It is well known that economically poor students tend to be academically poor students. A recent article in the Washington Post said that studies show that students from low income families perform better academically, if they are in schools largely populated by students from higher income families. Economic integration was touted as a method of improving education.
It will improve education for economically poor students, but will it make education better overall? The article was carefully silent on the impact on the students who were not poor, and obviously did not address whether the impoverished students were brought up in ability at the expense of the average of all students. To put it bluntly, a middle class family reading the article has no idea as to whether adding students from low income families to the school population might make their children likely to perform worse.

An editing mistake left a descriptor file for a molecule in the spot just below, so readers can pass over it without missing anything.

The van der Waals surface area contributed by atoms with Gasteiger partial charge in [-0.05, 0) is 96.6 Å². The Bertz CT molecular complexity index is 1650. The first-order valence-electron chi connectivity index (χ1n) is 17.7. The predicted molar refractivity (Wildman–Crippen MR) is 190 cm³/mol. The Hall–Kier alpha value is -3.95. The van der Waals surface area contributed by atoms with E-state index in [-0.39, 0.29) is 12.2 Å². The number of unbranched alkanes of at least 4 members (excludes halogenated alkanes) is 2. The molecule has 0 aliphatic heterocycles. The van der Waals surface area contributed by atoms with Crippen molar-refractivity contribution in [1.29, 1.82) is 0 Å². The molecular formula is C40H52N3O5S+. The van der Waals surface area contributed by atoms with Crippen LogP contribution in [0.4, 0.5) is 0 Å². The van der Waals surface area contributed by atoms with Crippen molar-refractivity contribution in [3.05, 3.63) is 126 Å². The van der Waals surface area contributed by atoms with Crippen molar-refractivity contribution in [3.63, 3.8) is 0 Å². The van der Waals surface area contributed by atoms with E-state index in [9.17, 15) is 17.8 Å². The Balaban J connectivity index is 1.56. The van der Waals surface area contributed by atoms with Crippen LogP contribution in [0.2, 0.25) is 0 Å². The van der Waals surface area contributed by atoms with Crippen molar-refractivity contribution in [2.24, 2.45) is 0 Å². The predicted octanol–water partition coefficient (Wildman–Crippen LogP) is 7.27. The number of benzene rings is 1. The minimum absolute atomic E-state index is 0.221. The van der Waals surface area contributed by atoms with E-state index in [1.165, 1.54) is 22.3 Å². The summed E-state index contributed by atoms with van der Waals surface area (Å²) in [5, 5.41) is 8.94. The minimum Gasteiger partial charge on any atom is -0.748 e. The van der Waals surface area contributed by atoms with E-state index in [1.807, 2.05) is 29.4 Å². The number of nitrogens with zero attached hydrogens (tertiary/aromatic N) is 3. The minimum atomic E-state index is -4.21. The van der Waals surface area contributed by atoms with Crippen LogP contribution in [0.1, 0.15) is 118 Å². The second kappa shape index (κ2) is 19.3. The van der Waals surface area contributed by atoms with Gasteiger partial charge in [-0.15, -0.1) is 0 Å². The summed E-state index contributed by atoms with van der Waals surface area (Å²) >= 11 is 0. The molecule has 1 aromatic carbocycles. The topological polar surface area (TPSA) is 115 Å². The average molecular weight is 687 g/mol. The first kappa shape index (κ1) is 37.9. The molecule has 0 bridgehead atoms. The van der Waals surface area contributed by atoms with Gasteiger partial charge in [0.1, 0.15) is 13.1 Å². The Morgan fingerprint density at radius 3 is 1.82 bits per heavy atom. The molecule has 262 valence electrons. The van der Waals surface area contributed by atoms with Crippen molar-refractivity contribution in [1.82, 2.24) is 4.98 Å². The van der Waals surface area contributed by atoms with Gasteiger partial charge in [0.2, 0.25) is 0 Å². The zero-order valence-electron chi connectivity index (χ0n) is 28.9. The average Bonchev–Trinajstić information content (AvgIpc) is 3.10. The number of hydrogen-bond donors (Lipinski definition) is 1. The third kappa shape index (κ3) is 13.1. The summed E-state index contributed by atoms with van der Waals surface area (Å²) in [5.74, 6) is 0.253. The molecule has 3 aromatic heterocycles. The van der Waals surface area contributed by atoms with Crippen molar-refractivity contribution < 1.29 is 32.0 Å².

The silence on the issue suggests that there was a negative impact on middle class students or at least the researchers were afraid there would be, and didn’t look at the data. There is a tendency for people to gravitate towards the average. However much it may benefit society to have economic integration in the schools, middle class parents have a legitimate concern when they say it will not benefit their children.